Blog (page 2)

Why are you not feeling elated?

The last year has been weird to say the least. The good news is that spring is nearly here, the UK vaccination programme is speeding along and there’s a four-step roadmap to see us out of lockdown.

So why are you not feeling elated?

It might be because the idea that everything will go back to how it was a year ago simply isn’t realistic.

We’ve all invested a lot of energy in adjusting to lockdown, and the life we are currently living has become normal. We’ve developed new routines, and new ways of operating. Many of us have adjusted to a different pace, as well as reflecting on priorities and what we want from life. Most of us are not leaving lockdown as the same person we were when we entered it.

We’ve changed.

Our physical world has got smaller. We’ve become accustomed to being socially distanced. We’ve learned to manage our expectations and emotions when it comes to what we’re not able to do, like travelling and seeing friends and family.

Yes it’s boring. But it also feels safe. And human beings like feeling safe.

So if your not feeling elated and the thought of or being back in the office with other people, or browsing in real shops, or travelling on buses and trains or having a drink in the pub doesn’t light you up then it’s OK – and perfectly normal.

From years of helping others to innovate, I know that change can often feel uncomfortable and sometimes even threatening. Leaving lockdown is a change. It will take time to adjust. No matter how exciting and hopeful, change can often come with a sense of apprehension. You might not feel ready to leap energetically into a social world after a year of being told that being social is not safe. We need to acknowledge that the messages about social distancing are now anchored quite deeply in our minds and that it could take time to build our social confidence again.

What you might want right now is an increased sense of safety, certainty and a rest – and that is perfectly normal.

If you’re not feeling elated and full of hope and optimism then that’s OK. If you’re feeling exhausted that’s OK too. Don’t feel guilty. Don’t worry about what you should be feeling and just accept how you are feeling and work with that.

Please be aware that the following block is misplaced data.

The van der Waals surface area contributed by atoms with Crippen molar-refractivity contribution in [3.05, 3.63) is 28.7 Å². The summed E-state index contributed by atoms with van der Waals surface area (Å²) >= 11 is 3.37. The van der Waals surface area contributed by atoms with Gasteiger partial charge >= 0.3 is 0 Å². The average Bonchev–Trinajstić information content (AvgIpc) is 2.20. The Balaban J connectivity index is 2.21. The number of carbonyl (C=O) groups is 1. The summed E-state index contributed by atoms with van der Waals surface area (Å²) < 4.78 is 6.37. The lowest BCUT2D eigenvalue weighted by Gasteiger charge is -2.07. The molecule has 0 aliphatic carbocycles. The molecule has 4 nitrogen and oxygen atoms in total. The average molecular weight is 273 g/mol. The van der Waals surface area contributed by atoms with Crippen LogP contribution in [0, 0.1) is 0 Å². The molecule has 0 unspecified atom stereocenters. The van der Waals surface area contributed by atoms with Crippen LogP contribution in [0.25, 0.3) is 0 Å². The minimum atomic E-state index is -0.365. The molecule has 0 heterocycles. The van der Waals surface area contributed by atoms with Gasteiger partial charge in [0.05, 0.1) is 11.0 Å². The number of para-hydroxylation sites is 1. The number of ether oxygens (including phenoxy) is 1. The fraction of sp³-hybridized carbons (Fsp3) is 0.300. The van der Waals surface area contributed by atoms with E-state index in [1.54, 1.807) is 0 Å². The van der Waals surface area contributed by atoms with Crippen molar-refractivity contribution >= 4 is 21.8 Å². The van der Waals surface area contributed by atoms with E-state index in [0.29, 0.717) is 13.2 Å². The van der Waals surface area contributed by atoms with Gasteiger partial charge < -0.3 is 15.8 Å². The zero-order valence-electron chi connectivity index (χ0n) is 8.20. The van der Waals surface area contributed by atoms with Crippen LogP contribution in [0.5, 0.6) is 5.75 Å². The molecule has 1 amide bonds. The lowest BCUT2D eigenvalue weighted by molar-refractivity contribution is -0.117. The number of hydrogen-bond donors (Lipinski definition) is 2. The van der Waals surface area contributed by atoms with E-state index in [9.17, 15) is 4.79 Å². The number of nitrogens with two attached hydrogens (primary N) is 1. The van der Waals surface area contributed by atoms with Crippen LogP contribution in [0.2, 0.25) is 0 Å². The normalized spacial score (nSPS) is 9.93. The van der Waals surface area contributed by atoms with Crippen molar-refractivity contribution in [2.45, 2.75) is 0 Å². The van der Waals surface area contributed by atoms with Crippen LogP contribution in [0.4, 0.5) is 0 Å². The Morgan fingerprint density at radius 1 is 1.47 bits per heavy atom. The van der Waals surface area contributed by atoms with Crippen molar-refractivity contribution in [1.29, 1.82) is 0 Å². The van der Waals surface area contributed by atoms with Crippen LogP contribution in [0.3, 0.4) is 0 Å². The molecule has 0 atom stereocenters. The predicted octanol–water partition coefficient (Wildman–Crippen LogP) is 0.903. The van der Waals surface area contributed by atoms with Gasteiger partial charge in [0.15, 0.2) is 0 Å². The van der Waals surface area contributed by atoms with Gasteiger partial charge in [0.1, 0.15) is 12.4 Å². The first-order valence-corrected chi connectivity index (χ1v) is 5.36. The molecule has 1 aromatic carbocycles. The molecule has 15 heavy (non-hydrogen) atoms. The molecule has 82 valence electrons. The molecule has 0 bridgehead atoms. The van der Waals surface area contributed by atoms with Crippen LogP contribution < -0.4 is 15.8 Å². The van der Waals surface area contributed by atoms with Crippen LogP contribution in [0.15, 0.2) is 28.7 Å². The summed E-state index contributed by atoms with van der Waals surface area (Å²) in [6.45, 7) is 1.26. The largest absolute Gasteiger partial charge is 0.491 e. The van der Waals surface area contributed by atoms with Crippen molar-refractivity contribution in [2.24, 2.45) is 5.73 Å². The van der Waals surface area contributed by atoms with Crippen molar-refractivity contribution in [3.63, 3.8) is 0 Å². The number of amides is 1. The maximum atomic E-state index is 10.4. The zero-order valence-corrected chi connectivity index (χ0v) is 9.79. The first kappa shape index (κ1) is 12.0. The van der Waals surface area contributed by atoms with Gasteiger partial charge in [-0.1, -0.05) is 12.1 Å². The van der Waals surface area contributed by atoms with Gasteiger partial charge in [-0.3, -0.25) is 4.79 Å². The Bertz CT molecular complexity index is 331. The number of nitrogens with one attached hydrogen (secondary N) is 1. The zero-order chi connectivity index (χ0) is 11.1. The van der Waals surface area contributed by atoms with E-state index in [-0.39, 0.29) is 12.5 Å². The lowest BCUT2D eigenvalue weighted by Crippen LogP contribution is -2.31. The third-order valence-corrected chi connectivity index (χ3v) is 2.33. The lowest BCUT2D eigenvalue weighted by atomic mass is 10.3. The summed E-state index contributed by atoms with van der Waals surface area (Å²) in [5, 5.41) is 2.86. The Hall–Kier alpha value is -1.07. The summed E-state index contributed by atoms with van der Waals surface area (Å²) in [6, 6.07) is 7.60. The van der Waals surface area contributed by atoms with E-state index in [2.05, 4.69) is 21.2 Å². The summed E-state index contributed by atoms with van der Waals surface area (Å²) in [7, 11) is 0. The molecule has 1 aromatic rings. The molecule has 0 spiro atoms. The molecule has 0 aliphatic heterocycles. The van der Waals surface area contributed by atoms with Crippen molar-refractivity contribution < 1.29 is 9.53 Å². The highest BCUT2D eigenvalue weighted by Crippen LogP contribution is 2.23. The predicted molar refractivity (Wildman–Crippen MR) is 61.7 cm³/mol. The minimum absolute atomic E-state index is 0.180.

Human beings like certainty. Whilst we can adapt, we feel more comfortable staying the same.  We’re more inclined to feel safe sticking to what we know than trying something new. And physically going to work, socialising with friends and family and being in environments with people we don’t know, right now, is something new.

Some tips for managing change (again)

How you’re feeling is how you’re feeling – It’s OK not to feel elated. Don’t put yourself under pressure or feel guilty. Accept how you’re feeling. Talk to friends and family about it. Take one day at a time. Write your thoughts down. Reflect.

Go at your own speed – we’re all different, whilst some people will be excited to go to parties on 21 June, others of us won’t. Do what feels right for you. Talk to your friends and family about where you are at. Follow your gut feeling.

Manage expectations – we’re not going to switch to ‘back to normal’. There is no back to normal. Life will evolve into a new post pandemic rhythm. Expect that it will take a bit of adjustment and time.

Practice socialising – it’s been a year since we socialised in groups. It might feel a bit odd. If the thought of meeting lots of people is causing you anxiety, start small and build your confidence.

Have routines – Humans are creatures of habit, which is why we can find change difficult. Routines can bring certainty when we are feeling uncertain and make us feel happier. Where you can, have a routine, for example getting up at the same time, having lunch at the same time and going to bed at the same time.

Talk about work – if you’re preparing to go back to work, talk with your manager and colleagues. Understand how each other are feeling and agree a phased approach to transition back to a post pandemic work life over an agreed period of time.

If you’d like some help managing change, check out Lucidity coaching, training and facilitation.

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Is lockdown making your creativity nosedive?

Do you feel like your creativity has taken a nosedive in the last year? Are you struggling to focus or getting ‘brain fog?’ Do you struggle to find inspiration or motivation?

I was thinking about this. If you’ve nodded to the above, it’s no wonder really. And don’t give yourself a hard time about it. Here’s why.

For the majority of people, we’re in the flow with our creative thinking when we’re relaxed. For example, I’ve asked 1,000s of people to tell me where they do their best creative thinking. They answer that it’s when they’re relaxed and not thinking about work, when they’re walking the dog, running, driving or in the shower.  Whilst a deadline might help some people focus, the majority of people think more creatively when stress and anxiety are low and when they’re doing something non work related.

Now lets think about our stress and anxiety levels over the last year. Broadly speaking would it be fair to say that they have been heightened these last few pandemic months?

Many of us are feeling isolated, and at the same time finding it difficult to disconnect work time from home time. Many employees and managers are fighting feelings of presenteeism as they adjust to flexible working. Working flexibly doesn’t mean being available from 9-5 yet many people feel they should be at their desk and available that whole time which can cause a huge amount of stress.